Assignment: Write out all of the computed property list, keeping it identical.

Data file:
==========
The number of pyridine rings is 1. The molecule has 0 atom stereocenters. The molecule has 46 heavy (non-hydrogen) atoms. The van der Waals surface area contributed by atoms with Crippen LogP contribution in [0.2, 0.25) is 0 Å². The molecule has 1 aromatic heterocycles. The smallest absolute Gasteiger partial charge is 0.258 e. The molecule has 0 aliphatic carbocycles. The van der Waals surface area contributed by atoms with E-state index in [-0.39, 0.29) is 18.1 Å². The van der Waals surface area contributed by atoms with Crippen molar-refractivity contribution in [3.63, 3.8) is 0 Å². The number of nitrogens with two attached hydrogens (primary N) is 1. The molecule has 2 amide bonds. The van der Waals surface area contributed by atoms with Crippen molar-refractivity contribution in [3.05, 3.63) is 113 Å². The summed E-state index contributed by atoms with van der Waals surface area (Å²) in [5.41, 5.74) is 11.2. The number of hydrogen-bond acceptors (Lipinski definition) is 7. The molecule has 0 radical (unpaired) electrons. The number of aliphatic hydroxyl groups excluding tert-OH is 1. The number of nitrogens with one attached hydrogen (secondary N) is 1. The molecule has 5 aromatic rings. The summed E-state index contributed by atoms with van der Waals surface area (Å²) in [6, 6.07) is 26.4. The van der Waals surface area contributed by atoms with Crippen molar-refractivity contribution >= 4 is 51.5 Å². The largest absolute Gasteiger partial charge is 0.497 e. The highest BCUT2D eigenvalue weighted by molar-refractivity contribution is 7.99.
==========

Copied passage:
The number of pyridine rings is 1. The molecule has 0 atom stereocenters. The molecule has 46 heavy (non-hydrogen) atoms. The van der Waals surface area contributed by atoms with Crippen LogP contribution in [0.2, 0.25) is 0 Å². The molecule has 1 aromatic heterocycles. The smallest absolute Gasteiger partial charge is 0.258 e. The molecule has 0 aliphatic carbocycles. The van der Waals surface area contributed by atoms with E-state index in [-0.39, 0.29) is 18.1 Å². The van der Waals surface area contributed by atoms with Crippen molar-refractivity contribution in [3.63, 3.8) is 0 Å². The number of nitrogens with two attached hydrogens (primary N) is 1. The molecule has 2 amide bonds. The van der Waals surface area contributed by atoms with Crippen molar-refractivity contribution in [3.05, 3.63) is 113 Å². The summed E-state index contributed by atoms with van der Waals surface area (Å²) in [5.41, 5.74) is 11.2. The number of hydrogen-bond acceptors (Lipinski definition) is 7. The molecule has 0 radical (unpaired) electrons. The number of aliphatic hydroxyl groups excluding tert-OH is 1. The number of nitrogens with one attached hydrogen (secondary N) is 1. The molecule has 5 aromatic rings. The summed E-state index contributed by atoms with van der Waals surface area (Å²) in [6, 6.07) is 26.4. The van der Waals surface area contributed by atoms with Crippen molar-refractivity contribution >= 4 is 51.5 Å². The largest absolute Gasteiger partial charge is 0.497 e. The highest BCUT2D eigenvalue weighted by molar-refractivity contribution is 7.99.